Elohim – the revealed manifestation of God, is a stage of the creation process. Elohim is not the Creator any longer, but the revelation of the divine that happens when creation occurs. Thus creation itself is nothing other than a revelation of God’s mind, and Elohim is the result of this revelation. It is God going from a hidden phase to a revealed phase. This process, as counterintuitive as it may sound to some and as non-Biblical as it may appear to most, is the Zohar’s doctrine of emanation. Creation is no longer something coming from nothing. In the Zohar, it is God’s mind emanating thought and those thoughts manifesting into different stages that we call reality. Kabbalistic literature, largely based on the Zohar, calls these stages ‘worlds’. They are the various dimensions of reality, the lowest of which is the one we exist in.
The Sefirot are those first thoughts, or emanations, developing in the mind of God. According to the Zohar, they happened in stages, one of which is represented by the name/state of ‘Who’. Subsequent Kabbalists have identified this with a particular emanation that they call Binah, or ‘understanding’. There are two emanations above it which are not subject to any human inquiry. They are either that first point of thought concealed in the mind of God, or the mind of God itself. There are seven emanations below ‘understanding’ that represent further stages in the creation process. Ultimately, the emanations are clothed in enough garments to constitute the created world as we know it. This is the stage in which the ‘these’ exists. It is at this point that the revealed Torah enters the picture and states that the creation process resulted in the revelation of God known as Elohim. ‘Through this mystery’, the Zohar tells us, ‘the universe exists’.
Perceiving the Image
What image emerges from all this? For one thing, the classic image of Elohim as Creator has been effectively shoved to the end of the long and timeless process known as emanation, or revelation. Commentators to the Zohar go so far as to suggest that the very word ‘created’ in the Torah is only a disguise for the true process which was one of revelation of God’s thought or emanations from God’s mind. God is not the Creator as much as the ‘Emanator’. The various stages beyond emanation are important to the world of the Kabbalah, of that there is no doubt. It is just that those stages, which they call ‘creation’, ‘formation’, and ‘making’, are no longer primary. They are results of the more primordial process of emanation, which took place entirely within the mind of God.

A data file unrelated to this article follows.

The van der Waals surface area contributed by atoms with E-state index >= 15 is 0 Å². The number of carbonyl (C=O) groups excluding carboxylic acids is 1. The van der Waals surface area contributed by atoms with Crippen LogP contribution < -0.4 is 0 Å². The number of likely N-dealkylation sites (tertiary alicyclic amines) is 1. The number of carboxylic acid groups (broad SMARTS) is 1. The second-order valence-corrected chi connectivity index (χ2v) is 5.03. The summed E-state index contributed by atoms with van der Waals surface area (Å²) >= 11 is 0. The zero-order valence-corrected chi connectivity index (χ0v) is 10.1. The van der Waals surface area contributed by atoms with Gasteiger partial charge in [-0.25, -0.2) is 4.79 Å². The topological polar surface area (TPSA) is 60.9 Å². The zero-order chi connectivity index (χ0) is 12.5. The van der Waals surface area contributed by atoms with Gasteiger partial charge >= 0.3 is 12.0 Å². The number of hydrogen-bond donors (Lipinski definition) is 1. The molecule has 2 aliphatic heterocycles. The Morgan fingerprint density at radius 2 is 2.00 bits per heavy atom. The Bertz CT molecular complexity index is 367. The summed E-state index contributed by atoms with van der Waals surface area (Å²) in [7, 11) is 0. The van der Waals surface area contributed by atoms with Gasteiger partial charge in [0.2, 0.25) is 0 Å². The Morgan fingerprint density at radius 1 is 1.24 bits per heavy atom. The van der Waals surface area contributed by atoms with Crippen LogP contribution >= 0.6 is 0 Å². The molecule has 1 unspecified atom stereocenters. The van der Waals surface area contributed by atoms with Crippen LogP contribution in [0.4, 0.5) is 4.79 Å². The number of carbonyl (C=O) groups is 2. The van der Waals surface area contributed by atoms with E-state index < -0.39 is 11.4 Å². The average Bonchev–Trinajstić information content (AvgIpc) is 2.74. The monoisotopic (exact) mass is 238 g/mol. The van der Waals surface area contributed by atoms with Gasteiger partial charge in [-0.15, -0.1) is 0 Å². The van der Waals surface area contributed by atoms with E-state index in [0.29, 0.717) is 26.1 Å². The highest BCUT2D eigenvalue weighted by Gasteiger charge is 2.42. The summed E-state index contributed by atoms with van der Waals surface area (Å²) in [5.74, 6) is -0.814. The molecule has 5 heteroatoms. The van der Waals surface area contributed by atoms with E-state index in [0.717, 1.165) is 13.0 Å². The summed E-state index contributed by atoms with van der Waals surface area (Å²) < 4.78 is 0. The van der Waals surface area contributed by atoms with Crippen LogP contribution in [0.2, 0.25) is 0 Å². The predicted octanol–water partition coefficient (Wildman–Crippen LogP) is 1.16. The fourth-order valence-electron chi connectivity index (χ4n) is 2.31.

But an image does emerge. It is the image of God in transformation from totally concealed and unknowable to revealed and knowable. This transformation is what really concerns the Zohar and the Kabbalists who followed in its wake. The unknown ‘Mind’, called the En Sof (the Infinite) elsewhere in the Zohar, can only be spoken of in the barest of words. Almost nothing can be said about it other than that it is God in the most concealed state. Of the other end, the created world and the stage of God’s transformation known as Elohim, the Torah speaks in revealed terms. The Zohar transformed the Torah into a program describing the transformation of God from Ein Sof to Elohim.
God is not static in this image. God is constantly in motion, flitting between the Sefirot, transforming from one emanation to the next. Sefirot exist within Sefirot. But each one reveals another aspect of the divine; each one is another stage of God’s mind. By transforming God into an infinitely deep Emanator and transforming creation into the final stage of those emanations, the Zohar managed to connect the revealed physical world to the concealed spiritual dimension. This image would never leave Judaism.
What are we to make of an image that has little or nothing to do with the God of the Bible? Can Judaism create new images that do not fit with the old standbys?